The Better To Bludgeon You With, My Dear
|Photo by Adger Cowans|
Beware of well-meaning social-issue weepies, especially ones that come bathed in Sundance gritty-indie accolades at one end of the year and pop up at the other end as Christmas offerings to Oscar. I dont mean to be cynical, and I have no beef with a sympathetic take on child molesters so long as its done right, as it was in Todd Solondzs Happiness, Andrew Jareckis barely documentary Capturing the Friedmans, and most admirably in Karen Moncrieffs Blue Car, in which David Strathairn played a high school teacher unable to draw the line between mentoring and seduction.
Nicole Kassells The Woodsman, by contrast, is overblown melodrama, as muddle-headed as it is palpably sincere. The Woodsman comes larded with improbable serendipity, some of the blame for which presumably accrues to Steven Fechter, whose play inspired the movie and who co-wrote the ostentatiously terse screenplay with Kassell. Kevin Bacon, a versatile actor whose sharp nose, truculent glare and pockmarked cheeks have sentenced him to a lifetime portraying shifty types, is Walter, a sex offender who, having spent 12 years in jail, takes up residence in a seedy apartment right opposite, through no fault of his own, an elementary school. And dammit if another predator hasnt parked himself outside the gates and gotten busy enticing pretty little boys into his car with candy, in full sight of Walter and miraculously unchallenged by school staff. Whats more, Walter seems to dwell in a world studded with victims of sexual abuse. For all too obvious reasons his sister wont speak to him and barely tolerates his friendship with her husband (Benjamin Bratt). The beautiful, foul-mouthed girlfriend, sensitively played by Kyra Sedgwick, whom he meets within days of starting work at a lumberyard, is momentarily floored by his past before declaring her undying loyalty to him, as well as to the three brothers who had systematically abused her "in strict chronological order" when she was a child. And theres more . . . . All gussied up in jump cuts, freeze-frames, in-your-face close-ups and a lofty metaphor drawn from Little Red Riding Hood, The Woodsman is MTV noir dressed up as grimy realism. Bad enough that the movie panders to the popular but unfounded fear that child molesters lurk around every corner and in every family, a belief that has produced a generation of ludicrously overprotective parents and rendered countless well-motivated men paranoid about hugging someone elses child. Worse yet, the filmmakers have the effrontery to present their movie as a tale of hard-won redemption. Lets see now: In what is intended to be the movies topic-sentence climactic scene, Walter manages to control himself enough not to take advantage of a child he has followed into a park then sends her home to her father, who, she has just told him, likes her to sit on his lap as he moves his legs in a funny way. Thats no hero. Thats a big, bad wolf.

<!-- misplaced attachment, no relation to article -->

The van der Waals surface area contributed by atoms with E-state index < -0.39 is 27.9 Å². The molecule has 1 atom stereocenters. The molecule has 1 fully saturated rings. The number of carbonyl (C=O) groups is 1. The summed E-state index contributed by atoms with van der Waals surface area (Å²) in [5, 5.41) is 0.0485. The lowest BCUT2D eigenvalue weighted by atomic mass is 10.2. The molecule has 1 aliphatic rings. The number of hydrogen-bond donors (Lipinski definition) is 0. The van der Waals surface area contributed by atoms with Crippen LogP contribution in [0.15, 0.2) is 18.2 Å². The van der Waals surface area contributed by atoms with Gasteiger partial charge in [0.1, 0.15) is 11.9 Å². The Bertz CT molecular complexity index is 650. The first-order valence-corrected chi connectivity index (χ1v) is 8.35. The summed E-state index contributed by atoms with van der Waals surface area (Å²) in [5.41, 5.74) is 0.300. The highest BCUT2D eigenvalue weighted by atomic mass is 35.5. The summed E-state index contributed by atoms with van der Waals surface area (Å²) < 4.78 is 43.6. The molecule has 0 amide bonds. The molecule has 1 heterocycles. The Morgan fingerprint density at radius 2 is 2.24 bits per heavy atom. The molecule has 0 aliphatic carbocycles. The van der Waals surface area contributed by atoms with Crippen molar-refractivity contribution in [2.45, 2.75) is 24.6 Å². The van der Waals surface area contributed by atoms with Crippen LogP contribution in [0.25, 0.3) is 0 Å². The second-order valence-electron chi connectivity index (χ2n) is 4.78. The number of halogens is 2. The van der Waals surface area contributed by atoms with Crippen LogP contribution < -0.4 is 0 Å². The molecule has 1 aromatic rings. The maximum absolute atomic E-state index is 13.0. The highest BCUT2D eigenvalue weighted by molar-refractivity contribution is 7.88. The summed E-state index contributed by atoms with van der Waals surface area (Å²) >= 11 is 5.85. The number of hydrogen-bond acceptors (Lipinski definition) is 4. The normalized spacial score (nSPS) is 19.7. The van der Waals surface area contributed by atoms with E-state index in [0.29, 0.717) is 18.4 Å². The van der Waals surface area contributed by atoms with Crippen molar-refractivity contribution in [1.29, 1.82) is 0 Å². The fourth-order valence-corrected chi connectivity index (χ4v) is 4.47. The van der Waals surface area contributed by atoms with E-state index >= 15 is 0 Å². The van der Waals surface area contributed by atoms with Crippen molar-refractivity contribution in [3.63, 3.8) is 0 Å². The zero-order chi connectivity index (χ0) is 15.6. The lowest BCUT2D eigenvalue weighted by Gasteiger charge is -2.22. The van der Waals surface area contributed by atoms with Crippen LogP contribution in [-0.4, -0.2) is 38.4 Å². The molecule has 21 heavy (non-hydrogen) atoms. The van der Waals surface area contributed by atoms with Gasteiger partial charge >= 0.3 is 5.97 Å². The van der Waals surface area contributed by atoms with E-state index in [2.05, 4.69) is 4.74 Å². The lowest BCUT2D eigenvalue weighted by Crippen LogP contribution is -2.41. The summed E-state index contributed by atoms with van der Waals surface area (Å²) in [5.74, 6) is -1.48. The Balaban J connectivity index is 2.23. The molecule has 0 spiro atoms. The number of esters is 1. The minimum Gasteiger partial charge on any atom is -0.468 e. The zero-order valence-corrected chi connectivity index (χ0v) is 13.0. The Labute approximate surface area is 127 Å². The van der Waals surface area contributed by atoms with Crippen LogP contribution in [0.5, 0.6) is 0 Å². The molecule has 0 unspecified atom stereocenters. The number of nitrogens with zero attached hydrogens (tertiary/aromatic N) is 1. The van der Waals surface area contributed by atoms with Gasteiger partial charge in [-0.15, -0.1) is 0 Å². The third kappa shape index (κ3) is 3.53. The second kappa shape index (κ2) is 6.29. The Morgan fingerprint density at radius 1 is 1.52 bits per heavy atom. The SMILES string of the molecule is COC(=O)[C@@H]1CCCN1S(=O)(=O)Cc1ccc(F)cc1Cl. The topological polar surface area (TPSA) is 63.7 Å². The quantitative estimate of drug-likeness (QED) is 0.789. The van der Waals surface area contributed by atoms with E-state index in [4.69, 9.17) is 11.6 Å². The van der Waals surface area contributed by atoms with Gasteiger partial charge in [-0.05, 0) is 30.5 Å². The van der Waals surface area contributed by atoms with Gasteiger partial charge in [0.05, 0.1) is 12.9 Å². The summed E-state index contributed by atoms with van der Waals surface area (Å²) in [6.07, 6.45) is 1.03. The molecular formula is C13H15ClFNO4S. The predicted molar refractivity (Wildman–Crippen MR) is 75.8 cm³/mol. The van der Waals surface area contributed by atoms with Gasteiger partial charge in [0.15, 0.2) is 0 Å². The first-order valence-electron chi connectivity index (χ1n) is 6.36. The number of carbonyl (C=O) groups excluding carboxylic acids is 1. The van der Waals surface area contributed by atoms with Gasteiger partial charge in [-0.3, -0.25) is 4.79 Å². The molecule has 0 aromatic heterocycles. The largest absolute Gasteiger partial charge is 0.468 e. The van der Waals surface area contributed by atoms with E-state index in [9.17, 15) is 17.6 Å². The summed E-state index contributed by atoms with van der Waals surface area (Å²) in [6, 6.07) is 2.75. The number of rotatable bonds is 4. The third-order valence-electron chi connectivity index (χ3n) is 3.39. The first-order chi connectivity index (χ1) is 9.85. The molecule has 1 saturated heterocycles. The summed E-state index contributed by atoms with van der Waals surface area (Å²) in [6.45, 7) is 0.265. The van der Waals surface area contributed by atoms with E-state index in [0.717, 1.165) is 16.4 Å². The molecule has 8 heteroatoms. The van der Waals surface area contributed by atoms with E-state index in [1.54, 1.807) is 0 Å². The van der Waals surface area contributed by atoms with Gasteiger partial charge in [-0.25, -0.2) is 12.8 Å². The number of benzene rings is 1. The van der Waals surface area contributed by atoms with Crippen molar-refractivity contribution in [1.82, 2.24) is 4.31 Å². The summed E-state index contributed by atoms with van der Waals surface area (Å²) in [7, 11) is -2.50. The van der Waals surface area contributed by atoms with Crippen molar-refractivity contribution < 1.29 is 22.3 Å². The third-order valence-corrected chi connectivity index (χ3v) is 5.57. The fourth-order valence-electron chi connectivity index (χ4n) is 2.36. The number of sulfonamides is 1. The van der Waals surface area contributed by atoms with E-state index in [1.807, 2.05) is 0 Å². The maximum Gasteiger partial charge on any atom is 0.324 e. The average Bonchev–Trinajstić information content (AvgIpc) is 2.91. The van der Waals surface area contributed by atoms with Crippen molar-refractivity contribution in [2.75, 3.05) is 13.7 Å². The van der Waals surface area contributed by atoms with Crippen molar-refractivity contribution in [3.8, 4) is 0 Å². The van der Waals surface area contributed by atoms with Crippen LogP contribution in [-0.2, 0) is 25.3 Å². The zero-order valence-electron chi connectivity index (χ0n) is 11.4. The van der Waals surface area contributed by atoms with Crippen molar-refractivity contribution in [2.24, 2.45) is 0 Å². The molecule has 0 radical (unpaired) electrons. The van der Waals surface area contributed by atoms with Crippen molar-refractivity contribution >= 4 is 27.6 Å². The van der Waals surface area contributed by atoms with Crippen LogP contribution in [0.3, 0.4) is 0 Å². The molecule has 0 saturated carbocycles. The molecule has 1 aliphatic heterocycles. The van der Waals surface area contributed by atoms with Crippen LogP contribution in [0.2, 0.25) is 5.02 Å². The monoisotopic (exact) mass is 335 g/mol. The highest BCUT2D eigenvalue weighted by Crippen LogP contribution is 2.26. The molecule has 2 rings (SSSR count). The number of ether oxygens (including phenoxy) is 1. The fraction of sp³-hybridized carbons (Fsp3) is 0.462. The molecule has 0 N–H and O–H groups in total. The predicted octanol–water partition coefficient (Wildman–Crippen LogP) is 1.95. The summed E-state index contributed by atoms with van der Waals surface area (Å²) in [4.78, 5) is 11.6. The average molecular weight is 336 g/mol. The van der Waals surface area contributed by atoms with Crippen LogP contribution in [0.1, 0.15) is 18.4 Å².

THE WOODSMAN | Directed by NICOLE KASSELL | Written by STEPHEN FECHTER and KASSELL | Based on the play by FECHTER Produced by LEE DANIELS | Released by Newmarket Films | At the Sunset 5 and Mann Criterion